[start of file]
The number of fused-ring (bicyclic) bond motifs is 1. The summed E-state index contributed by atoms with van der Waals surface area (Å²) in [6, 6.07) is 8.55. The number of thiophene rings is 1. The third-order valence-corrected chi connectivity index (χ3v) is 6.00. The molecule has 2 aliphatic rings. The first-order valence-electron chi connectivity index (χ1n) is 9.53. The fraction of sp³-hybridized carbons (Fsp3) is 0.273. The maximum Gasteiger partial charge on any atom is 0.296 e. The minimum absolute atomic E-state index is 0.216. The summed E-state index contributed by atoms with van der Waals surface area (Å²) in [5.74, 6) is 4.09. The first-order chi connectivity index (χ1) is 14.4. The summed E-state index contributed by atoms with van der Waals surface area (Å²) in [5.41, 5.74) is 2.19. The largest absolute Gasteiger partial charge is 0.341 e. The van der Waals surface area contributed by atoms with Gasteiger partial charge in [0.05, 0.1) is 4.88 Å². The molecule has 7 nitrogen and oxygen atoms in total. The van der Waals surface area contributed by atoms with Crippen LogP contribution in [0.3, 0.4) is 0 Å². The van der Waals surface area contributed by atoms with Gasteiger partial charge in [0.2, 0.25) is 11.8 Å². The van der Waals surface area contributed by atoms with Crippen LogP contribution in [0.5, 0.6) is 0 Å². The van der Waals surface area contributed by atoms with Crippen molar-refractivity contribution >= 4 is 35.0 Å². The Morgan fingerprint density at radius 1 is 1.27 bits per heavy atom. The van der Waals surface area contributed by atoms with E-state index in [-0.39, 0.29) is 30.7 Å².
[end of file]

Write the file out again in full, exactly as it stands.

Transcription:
The number of fused-ring (bicyclic) bond motifs is 1. The summed E-state index contributed by atoms with van der Waals surface area (Å²) in [6, 6.07) is 8.55. The number of thiophene rings is 1. The third-order valence-corrected chi connectivity index (χ3v) is 6.00. The molecule has 2 aliphatic rings. The first-order valence-electron chi connectivity index (χ1n) is 9.53. The fraction of sp³-hybridized carbons (Fsp3) is 0.273. The maximum Gasteiger partial charge on any atom is 0.296 e. The minimum absolute atomic E-state index is 0.216. The summed E-state index contributed by atoms with van der Waals surface area (Å²) in [5.74, 6) is 4.09. The first-order chi connectivity index (χ1) is 14.4. The summed E-state index contributed by atoms with van der Waals surface area (Å²) in [5.41, 5.74) is 2.19. The largest absolute Gasteiger partial charge is 0.341 e. The van der Waals surface area contributed by atoms with Gasteiger partial charge in [0.05, 0.1) is 4.88 Å². The molecule has 7 nitrogen and oxygen atoms in total. The van der Waals surface area contributed by atoms with Crippen LogP contribution in [0.3, 0.4) is 0 Å². The van der Waals surface area contributed by atoms with Gasteiger partial charge in [0.2, 0.25) is 11.8 Å². The van der Waals surface area contributed by atoms with Crippen LogP contribution in [0.5, 0.6) is 0 Å². The van der Waals surface area contributed by atoms with Crippen molar-refractivity contribution >= 4 is 35.0 Å². The Morgan fingerprint density at radius 1 is 1.27 bits per heavy atom. The van der Waals surface area contributed by atoms with E-state index in [-0.39, 0.29) is 30.7 Å².